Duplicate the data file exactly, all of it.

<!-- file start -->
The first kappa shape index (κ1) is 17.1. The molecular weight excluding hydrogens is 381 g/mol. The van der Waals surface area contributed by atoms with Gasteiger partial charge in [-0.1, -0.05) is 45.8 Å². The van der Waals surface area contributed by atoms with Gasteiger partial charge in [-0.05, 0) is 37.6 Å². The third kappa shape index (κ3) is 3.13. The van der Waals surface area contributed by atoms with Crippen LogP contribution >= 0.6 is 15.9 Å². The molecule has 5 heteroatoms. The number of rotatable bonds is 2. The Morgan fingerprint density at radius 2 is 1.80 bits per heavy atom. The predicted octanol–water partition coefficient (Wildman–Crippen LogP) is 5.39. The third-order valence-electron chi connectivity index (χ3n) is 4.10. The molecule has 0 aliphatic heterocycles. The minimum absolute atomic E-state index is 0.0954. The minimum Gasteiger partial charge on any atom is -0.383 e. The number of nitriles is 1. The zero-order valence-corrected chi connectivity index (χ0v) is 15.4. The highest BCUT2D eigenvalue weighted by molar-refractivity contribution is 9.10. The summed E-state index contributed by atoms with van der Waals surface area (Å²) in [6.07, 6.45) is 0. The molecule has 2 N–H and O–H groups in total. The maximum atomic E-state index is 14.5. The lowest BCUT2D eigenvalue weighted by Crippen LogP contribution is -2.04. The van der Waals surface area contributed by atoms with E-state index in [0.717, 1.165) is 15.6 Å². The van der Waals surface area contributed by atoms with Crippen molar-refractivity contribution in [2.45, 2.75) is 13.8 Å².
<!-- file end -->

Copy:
The first kappa shape index (κ1) is 17.1. The molecular weight excluding hydrogens is 381 g/mol. The van der Waals surface area contributed by atoms with Gasteiger partial charge in [-0.1, -0.05) is 45.8 Å². The van der Waals surface area contributed by atoms with Gasteiger partial charge in [-0.05, 0) is 37.6 Å². The third kappa shape index (κ3) is 3.13. The van der Waals surface area contributed by atoms with Crippen LogP contribution >= 0.6 is 15.9 Å². The molecule has 5 heteroatoms. The number of rotatable bonds is 2. The Morgan fingerprint density at radius 2 is 1.80 bits per heavy atom. The predicted octanol–water partition coefficient (Wildman–Crippen LogP) is 5.39. The third-order valence-electron chi connectivity index (χ3n) is 4.10. The molecule has 0 aliphatic heterocycles. The minimum absolute atomic E-state index is 0.0954. The minimum Gasteiger partial charge on any atom is -0.383 e. The number of nitriles is 1. The zero-order valence-corrected chi connectivity index (χ0v) is 15.4. The highest BCUT2D eigenvalue weighted by molar-refractivity contribution is 9.10. The summed E-state index contributed by atoms with van der Waals surface area (Å²) in [6.07, 6.45) is 0. The molecule has 2 N–H and O–H groups in total. The maximum atomic E-state index is 14.5. The lowest BCUT2D eigenvalue weighted by Crippen LogP contribution is -2.04. The van der Waals surface area contributed by atoms with E-state index in [0.717, 1.165) is 15.6 Å². The van der Waals surface area contributed by atoms with Crippen molar-refractivity contribution in [2.45, 2.75) is 13.8 Å².